Gov. Charlie Crist signs 'Rachel's Law' protecting police informants
Law enforcement agencies across Florida will have to create guidelines for the use of confidential informants under a bill signed into law today by Gov. Charlie Crist.
The legislation is named for Rachel Hoffman, a Florida State University grad who was murdered while on an undercover drug buy for Tallahassee police a year ago today. "It's just a great day for Rachel's cause and memory," said her father, Irv Hoffman, of Pinellas County.
"Rachel's Law" calls on agencies to take into account a person's age and maturity, emotional state and the level of risk a mission would entail. Police also would be barred from promising an informer more lenient treatment; only prosecutors and judges can do that.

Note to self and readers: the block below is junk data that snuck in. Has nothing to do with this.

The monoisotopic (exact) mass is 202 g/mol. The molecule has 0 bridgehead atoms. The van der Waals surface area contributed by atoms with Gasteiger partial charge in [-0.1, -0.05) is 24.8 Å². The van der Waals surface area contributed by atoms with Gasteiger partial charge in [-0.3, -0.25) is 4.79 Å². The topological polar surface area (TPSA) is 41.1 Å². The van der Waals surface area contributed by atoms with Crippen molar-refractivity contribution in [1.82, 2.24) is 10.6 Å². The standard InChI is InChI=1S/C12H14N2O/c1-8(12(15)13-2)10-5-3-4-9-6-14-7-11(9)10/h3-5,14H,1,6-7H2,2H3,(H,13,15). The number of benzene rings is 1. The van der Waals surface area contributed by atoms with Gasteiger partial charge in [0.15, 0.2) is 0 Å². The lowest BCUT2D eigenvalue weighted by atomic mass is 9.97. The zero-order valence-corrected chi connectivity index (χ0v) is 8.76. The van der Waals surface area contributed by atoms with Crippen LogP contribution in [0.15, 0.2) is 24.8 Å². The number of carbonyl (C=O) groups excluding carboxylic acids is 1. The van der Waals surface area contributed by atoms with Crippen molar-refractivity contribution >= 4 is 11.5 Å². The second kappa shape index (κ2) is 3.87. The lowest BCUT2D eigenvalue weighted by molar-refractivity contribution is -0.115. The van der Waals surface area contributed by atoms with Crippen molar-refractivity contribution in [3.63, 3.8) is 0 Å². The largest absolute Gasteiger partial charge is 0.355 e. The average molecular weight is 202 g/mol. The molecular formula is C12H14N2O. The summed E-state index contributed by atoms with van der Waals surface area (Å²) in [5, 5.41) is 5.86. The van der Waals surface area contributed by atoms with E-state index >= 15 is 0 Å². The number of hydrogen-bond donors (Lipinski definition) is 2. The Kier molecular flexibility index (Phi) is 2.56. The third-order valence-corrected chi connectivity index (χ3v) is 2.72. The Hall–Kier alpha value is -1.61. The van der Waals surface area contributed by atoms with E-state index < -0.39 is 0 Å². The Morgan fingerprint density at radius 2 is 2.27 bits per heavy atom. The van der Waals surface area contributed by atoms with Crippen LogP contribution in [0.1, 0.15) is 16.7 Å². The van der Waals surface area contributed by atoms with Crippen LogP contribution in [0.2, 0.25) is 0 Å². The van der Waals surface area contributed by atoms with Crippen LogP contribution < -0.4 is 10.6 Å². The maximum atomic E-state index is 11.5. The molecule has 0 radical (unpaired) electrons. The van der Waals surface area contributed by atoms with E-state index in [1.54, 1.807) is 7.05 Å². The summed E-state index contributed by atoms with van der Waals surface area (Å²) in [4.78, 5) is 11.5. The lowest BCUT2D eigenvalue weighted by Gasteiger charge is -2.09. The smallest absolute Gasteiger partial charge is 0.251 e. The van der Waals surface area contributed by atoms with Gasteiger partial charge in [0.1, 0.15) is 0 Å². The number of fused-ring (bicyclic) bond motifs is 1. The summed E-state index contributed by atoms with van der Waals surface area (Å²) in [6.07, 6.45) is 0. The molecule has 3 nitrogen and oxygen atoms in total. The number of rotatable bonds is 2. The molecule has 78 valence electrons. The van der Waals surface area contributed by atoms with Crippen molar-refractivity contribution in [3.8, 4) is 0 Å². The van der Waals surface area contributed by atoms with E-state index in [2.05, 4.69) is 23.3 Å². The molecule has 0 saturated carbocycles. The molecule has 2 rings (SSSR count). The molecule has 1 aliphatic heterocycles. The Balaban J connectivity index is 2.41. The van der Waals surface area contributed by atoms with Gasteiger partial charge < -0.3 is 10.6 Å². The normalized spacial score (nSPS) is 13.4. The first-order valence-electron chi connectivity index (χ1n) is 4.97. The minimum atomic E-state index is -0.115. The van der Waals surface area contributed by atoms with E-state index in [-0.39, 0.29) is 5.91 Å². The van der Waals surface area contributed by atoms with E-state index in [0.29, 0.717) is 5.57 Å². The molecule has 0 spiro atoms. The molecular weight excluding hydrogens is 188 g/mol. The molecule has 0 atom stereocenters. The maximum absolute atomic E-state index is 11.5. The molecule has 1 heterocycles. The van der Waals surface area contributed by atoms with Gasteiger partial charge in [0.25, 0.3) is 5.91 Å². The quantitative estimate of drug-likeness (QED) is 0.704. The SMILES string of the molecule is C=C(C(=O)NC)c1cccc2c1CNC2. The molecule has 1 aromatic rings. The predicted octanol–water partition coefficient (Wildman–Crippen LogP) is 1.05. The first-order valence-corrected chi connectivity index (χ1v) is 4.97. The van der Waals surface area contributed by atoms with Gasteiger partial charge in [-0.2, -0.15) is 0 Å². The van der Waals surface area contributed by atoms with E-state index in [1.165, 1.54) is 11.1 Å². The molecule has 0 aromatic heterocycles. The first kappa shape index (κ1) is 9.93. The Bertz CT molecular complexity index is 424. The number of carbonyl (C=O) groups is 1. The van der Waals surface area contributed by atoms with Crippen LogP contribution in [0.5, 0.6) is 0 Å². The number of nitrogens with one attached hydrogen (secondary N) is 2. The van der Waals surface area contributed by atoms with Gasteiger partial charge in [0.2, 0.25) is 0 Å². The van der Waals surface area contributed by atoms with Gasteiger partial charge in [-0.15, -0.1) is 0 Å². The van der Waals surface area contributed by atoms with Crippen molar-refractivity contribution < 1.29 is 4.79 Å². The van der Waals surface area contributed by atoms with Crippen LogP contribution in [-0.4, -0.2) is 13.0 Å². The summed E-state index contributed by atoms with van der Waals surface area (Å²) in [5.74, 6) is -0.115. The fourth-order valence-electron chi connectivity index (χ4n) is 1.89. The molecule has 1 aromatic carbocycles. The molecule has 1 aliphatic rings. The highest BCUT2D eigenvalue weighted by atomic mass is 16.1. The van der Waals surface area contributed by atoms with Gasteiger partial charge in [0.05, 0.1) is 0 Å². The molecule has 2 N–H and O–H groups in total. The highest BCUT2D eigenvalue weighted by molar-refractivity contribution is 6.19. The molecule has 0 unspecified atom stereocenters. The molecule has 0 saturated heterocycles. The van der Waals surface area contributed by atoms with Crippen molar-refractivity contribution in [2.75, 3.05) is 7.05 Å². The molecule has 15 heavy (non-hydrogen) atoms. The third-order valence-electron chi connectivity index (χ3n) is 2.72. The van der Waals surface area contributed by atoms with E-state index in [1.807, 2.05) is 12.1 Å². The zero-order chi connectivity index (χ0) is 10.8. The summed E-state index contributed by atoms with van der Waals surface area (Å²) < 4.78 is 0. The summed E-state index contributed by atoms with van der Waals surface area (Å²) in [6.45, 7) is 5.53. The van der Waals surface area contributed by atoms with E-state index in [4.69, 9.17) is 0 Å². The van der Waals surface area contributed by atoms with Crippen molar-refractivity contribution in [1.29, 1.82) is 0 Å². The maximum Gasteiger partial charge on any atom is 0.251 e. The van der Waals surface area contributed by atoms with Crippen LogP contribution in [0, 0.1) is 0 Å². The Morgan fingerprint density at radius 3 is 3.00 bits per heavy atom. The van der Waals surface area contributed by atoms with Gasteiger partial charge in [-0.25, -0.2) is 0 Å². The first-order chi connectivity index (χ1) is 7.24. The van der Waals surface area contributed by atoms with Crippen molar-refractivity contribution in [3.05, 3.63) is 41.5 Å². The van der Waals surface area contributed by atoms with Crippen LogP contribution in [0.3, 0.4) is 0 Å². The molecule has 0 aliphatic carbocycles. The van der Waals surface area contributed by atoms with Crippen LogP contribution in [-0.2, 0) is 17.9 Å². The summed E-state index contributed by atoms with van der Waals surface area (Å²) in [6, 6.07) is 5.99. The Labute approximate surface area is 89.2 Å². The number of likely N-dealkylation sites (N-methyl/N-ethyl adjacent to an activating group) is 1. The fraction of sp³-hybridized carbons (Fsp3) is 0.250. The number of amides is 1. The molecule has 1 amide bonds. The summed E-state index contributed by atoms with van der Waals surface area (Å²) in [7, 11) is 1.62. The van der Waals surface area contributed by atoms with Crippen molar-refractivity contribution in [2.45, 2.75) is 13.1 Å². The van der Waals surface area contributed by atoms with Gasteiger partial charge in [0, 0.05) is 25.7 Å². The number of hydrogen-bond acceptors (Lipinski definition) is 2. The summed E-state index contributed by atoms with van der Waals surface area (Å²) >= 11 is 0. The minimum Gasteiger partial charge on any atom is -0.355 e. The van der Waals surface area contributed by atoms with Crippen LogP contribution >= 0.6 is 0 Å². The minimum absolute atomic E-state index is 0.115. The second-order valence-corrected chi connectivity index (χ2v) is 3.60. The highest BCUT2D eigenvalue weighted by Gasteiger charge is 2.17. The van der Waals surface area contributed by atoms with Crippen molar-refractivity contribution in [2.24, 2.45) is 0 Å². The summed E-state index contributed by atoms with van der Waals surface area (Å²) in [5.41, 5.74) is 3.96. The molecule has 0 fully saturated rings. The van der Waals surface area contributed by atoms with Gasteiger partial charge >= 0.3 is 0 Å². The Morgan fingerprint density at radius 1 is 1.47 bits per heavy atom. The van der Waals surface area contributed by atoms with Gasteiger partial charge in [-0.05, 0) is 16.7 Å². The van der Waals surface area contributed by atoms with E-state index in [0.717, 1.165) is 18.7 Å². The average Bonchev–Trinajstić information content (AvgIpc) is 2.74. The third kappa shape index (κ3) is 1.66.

Not included are several provisions Hoffman's parents said could have prevented their daughter's death, including barring anyone in a drug treatment program, as 23-year-old Rachel was, from going on undercover drug buys. (more background here)
"This bill represents a great consensus," Crist said, flanked by the bill sponsors, Rep. Peter Nehr and Sen. Mike Fasano. "It’s probably not everything everybody wants. But it’s an awful lot of what is good and right and just about making sure that people are more safe."
[From left, Senator Mike Fasano consoles Irv Hoffman, of Palm Harbor, father of the late Rachel Hoffman, during the signing of 'Rachel's Law' by Gov. Charlie Crist, Thursday. Scott Keeler, Times]